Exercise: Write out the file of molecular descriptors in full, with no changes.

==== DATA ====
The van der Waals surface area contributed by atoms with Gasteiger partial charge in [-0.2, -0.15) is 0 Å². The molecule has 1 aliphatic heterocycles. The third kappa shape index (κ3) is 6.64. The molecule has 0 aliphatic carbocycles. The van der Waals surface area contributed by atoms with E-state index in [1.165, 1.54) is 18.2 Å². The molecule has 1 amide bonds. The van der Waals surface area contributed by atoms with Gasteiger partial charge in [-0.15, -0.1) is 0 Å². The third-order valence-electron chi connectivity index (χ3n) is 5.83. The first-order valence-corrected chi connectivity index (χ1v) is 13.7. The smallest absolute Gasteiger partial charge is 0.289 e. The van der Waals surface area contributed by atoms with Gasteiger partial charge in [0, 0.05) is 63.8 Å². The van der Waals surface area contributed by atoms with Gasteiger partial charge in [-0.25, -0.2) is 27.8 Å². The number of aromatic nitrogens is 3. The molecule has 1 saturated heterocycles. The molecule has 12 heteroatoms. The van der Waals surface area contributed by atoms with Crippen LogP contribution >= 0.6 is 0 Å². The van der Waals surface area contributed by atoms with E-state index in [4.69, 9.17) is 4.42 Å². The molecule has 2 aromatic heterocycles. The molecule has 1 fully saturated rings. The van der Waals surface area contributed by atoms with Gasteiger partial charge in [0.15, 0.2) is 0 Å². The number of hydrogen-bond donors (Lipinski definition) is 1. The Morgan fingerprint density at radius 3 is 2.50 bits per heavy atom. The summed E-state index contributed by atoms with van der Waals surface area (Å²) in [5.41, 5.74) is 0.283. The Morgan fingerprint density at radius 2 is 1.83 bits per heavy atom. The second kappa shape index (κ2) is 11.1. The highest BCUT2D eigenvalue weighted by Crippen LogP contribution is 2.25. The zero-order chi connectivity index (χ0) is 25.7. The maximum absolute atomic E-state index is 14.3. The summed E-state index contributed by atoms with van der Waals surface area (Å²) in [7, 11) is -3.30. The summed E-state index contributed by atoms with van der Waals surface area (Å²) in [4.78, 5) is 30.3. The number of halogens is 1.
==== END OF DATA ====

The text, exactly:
The van der Waals surface area contributed by atoms with Gasteiger partial charge in [-0.2, -0.15) is 0 Å². The molecule has 1 aliphatic heterocycles. The third kappa shape index (κ3) is 6.64. The molecule has 0 aliphatic carbocycles. The van der Waals surface area contributed by atoms with E-state index in [1.165, 1.54) is 18.2 Å². The molecule has 1 amide bonds. The van der Waals surface area contributed by atoms with Gasteiger partial charge in [-0.15, -0.1) is 0 Å². The third-order valence-electron chi connectivity index (χ3n) is 5.83. The first-order valence-corrected chi connectivity index (χ1v) is 13.7. The smallest absolute Gasteiger partial charge is 0.289 e. The van der Waals surface area contributed by atoms with Gasteiger partial charge in [0, 0.05) is 63.8 Å². The van der Waals surface area contributed by atoms with Gasteiger partial charge in [-0.25, -0.2) is 27.8 Å². The number of aromatic nitrogens is 3. The molecule has 1 saturated heterocycles. The molecule has 12 heteroatoms. The van der Waals surface area contributed by atoms with Crippen LogP contribution >= 0.6 is 0 Å². The van der Waals surface area contributed by atoms with E-state index in [4.69, 9.17) is 4.42 Å². The molecule has 2 aromatic heterocycles. The molecule has 1 fully saturated rings. The van der Waals surface area contributed by atoms with Gasteiger partial charge in [0.15, 0.2) is 0 Å². The number of hydrogen-bond donors (Lipinski definition) is 1. The Morgan fingerprint density at radius 3 is 2.50 bits per heavy atom. The summed E-state index contributed by atoms with van der Waals surface area (Å²) in [5.41, 5.74) is 0.283. The Morgan fingerprint density at radius 2 is 1.83 bits per heavy atom. The second kappa shape index (κ2) is 11.1. The highest BCUT2D eigenvalue weighted by Crippen LogP contribution is 2.25. The zero-order chi connectivity index (χ0) is 25.7. The maximum absolute atomic E-state index is 14.3. The summed E-state index contributed by atoms with van der Waals surface area (Å²) in [7, 11) is -3.30. The summed E-state index contributed by atoms with van der Waals surface area (Å²) in [4.78, 5) is 30.3. The number of halogens is 1.